Photographer Lisa Kereszi’s work appears to be part of that interesting and ever-growing genre, whereby environments originally designed to entertain (theme parks, amusement arcades, and so on) are captured, often in states of decay, and reconfigured to reveal their artifice. They often evoke strange, dystopian spaces, where the attempts to control the audience’s mindset are exposed in starkly composed shots that juxtapose reality with those attempted fictions. Now, such settings have always had the ability to stir the imagination – Hitchcock’s Strangers on a Train, and, much more recently, Miyazaki’s Spirited Away, use fairground settings to great effect. Kereszi’s work likewise provokes interesting questions about “space” and “meaning”, but in the context of an ever-morphing, commercialised, consumerist society.
Originally from Pennsylvania, Kereszi studied Photography with Literature, before completing her Masters in Fine Art at Yale, where she currently teaches. Indeed, her Fun n’ Games series – often arresting, often dramatic – is filled with narrative tendencies and clashes of subject matter; the shovel in can set against the fantastical skyscrapers emerging from cloud, the plastic shark gaping from a lake – it produces a thought-provoking tension between artifice and reality.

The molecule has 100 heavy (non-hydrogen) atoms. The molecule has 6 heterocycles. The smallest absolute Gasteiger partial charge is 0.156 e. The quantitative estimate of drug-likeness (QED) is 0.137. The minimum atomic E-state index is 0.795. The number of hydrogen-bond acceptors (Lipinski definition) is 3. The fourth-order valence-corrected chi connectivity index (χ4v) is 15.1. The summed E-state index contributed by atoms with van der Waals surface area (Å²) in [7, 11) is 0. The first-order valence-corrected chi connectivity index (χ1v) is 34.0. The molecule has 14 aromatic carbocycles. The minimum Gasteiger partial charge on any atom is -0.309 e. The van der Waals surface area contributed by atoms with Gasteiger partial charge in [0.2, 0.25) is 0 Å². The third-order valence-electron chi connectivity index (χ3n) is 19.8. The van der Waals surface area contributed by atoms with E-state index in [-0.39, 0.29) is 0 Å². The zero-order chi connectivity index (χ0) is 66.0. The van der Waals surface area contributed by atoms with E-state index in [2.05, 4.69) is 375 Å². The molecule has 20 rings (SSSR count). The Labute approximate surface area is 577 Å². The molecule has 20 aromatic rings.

- Activism, raving and vintage cookbooks – highlights from Nicer Tuesdays June
- Patrick Savile’s dreamy designs draw from 70s airbrush art, Roger Dean and Turing patterns
- Illustrator Nathan Cowdry depicts an unusual dialogue between two strangers in his new comic, Shiner
- Our round-up of this year’s UK grad show identities and show designs
- Nathalie du Pasquier opens first solo show in UK for almost 25 years
- Photographer Ian Kenneth Bird shares his top photobooks
- Alex Norris’ hilarious three-panelled webcomics are universally appealing
- Pigalle, Ill-Studio and Nike have redesigned the Paris Duperré basketball court
- Leipzig graphic design studio Lamm & Kirch on their shared ethos
- Instagram co-founder Mike Krieger on how to stand out
- From Lemon Twigs to Laura Marling: Hollie Fernando’s painterly photography folio
- Why materials matter: Seetal Solanki on the Grenfell Tower tragedy